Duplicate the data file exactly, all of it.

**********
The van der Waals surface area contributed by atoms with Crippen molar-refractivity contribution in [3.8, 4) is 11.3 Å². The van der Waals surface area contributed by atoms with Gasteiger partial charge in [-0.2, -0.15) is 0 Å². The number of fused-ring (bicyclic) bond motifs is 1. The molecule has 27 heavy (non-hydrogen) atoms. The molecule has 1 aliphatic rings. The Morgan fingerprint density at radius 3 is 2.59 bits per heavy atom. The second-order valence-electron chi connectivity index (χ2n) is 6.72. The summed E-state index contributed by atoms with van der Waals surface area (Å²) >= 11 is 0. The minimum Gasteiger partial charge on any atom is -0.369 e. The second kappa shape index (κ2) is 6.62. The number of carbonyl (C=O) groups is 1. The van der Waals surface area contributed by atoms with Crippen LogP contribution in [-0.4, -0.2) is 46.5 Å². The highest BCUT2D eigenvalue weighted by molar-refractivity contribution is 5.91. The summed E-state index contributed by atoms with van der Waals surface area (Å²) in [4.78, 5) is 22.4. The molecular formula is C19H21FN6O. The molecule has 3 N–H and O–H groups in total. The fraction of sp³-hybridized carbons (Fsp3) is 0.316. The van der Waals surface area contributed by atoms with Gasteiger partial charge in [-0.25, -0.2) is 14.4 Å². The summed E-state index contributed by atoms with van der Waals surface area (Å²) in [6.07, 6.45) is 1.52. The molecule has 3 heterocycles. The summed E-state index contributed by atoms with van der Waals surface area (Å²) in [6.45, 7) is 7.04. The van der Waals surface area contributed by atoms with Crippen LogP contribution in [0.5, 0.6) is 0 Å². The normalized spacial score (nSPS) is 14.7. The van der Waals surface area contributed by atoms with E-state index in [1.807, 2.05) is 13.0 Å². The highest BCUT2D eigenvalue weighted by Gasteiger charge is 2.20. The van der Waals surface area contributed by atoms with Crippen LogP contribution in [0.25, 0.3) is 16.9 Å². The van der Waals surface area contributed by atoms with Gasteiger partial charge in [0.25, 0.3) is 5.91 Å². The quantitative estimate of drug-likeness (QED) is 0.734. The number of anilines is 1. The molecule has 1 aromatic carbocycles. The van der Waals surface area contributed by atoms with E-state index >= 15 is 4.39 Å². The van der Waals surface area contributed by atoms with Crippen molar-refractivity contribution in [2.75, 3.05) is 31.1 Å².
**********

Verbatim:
The van der Waals surface area contributed by atoms with Crippen molar-refractivity contribution in [3.8, 4) is 11.3 Å². The van der Waals surface area contributed by atoms with Gasteiger partial charge in [-0.2, -0.15) is 0 Å². The number of fused-ring (bicyclic) bond motifs is 1. The molecule has 27 heavy (non-hydrogen) atoms. The molecule has 1 aliphatic rings. The Morgan fingerprint density at radius 3 is 2.59 bits per heavy atom. The second-order valence-electron chi connectivity index (χ2n) is 6.72. The summed E-state index contributed by atoms with van der Waals surface area (Å²) >= 11 is 0. The minimum Gasteiger partial charge on any atom is -0.369 e. The second kappa shape index (κ2) is 6.62. The number of carbonyl (C=O) groups is 1. The van der Waals surface area contributed by atoms with Crippen LogP contribution in [-0.4, -0.2) is 46.5 Å². The highest BCUT2D eigenvalue weighted by molar-refractivity contribution is 5.91. The summed E-state index contributed by atoms with van der Waals surface area (Å²) in [4.78, 5) is 22.4. The molecular formula is C19H21FN6O. The molecule has 3 N–H and O–H groups in total. The fraction of sp³-hybridized carbons (Fsp3) is 0.316. The van der Waals surface area contributed by atoms with Gasteiger partial charge in [-0.25, -0.2) is 14.4 Å². The summed E-state index contributed by atoms with van der Waals surface area (Å²) in [6.07, 6.45) is 1.52. The molecule has 3 heterocycles. The summed E-state index contributed by atoms with van der Waals surface area (Å²) in [6.45, 7) is 7.04. The van der Waals surface area contributed by atoms with Crippen LogP contribution in [0.5, 0.6) is 0 Å². The normalized spacial score (nSPS) is 14.7. The van der Waals surface area contributed by atoms with E-state index in [1.807, 2.05) is 13.0 Å². The highest BCUT2D eigenvalue weighted by Gasteiger charge is 2.20. The van der Waals surface area contributed by atoms with Crippen LogP contribution in [0.25, 0.3) is 16.9 Å². The van der Waals surface area contributed by atoms with Gasteiger partial charge in [0.25, 0.3) is 5.91 Å². The quantitative estimate of drug-likeness (QED) is 0.734. The number of anilines is 1. The molecule has 1 aromatic carbocycles. The van der Waals surface area contributed by atoms with E-state index >= 15 is 4.39 Å². The van der Waals surface area contributed by atoms with Crippen molar-refractivity contribution in [2.75, 3.05) is 31.1 Å².